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    I have a very serious suspicion that the industry’s move to flat designs – for everything, not just website UI elements, which the article analyzes – is, in part, economically-motivated. It’s not a quality judgement per se (although I certainly don’t like flat UIs, but people who grew up with them might think differently), but it’s an observation I’ve made over several years.

    About 20 years ago, when I got my first gig in the computer industry, one of the people I worked with was an icon designer at a media agency. He did other things besides drawing icons, of course, but whenever the agency he worked with needed an icon for an application, or a set of buttons and icons for a website (this was the peak of the Flash era so this was very common), he was the man.

    For particularly challenging contracts – e.g. OS X applications, which had those amazing, detailed icons – it could sometimes take two or three weeks for several icons to be drawn and the “winner” to be picked and retouched. The price for all that effort was the kind of money that, provided you outsource it someplace cheap, can get you a whole mobile app written today. And that was the sort of time frame (and budget!) involved in any major design project.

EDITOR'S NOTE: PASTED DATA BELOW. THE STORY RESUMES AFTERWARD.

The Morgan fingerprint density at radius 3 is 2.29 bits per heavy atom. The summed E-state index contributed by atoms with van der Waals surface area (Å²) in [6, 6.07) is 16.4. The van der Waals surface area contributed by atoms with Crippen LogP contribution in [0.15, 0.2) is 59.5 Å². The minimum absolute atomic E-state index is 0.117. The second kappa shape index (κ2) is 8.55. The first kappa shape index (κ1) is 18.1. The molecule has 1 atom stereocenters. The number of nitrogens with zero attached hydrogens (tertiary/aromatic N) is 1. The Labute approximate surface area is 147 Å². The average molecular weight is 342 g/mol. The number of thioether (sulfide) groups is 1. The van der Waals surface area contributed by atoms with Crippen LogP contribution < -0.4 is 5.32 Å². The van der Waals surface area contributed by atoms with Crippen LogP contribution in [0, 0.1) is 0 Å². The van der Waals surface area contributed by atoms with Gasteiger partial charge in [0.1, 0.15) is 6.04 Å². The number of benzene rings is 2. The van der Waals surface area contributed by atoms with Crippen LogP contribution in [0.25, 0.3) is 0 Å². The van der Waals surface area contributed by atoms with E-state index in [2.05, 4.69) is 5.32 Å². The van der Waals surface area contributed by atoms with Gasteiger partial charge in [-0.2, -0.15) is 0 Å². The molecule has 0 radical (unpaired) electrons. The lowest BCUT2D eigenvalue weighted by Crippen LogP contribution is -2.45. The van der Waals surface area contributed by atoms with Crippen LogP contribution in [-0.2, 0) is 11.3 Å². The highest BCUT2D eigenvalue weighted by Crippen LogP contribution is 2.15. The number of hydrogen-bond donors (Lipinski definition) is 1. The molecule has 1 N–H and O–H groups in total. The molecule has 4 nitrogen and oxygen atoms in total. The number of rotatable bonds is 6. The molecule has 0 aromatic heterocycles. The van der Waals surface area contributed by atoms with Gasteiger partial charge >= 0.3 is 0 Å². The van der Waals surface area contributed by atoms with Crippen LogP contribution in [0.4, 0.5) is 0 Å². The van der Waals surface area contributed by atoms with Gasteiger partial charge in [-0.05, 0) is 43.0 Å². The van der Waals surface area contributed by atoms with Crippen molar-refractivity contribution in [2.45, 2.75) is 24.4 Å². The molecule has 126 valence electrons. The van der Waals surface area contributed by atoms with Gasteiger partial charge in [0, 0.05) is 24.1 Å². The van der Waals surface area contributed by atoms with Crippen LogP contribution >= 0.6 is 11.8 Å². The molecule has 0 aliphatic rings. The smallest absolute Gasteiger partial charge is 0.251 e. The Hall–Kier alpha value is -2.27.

It was also very hard to string things together. The agency this guy worked with made a lot of money out of what they called “design kits” – ready-made buttons, icons and whatnot that were specifically design so that they were easy to customize. That was because getting inexperienced people to make a good UI out of photorealistic buttons and 3D buttons usually got you mad bling and crashes, rather than an image of the cyberfuture.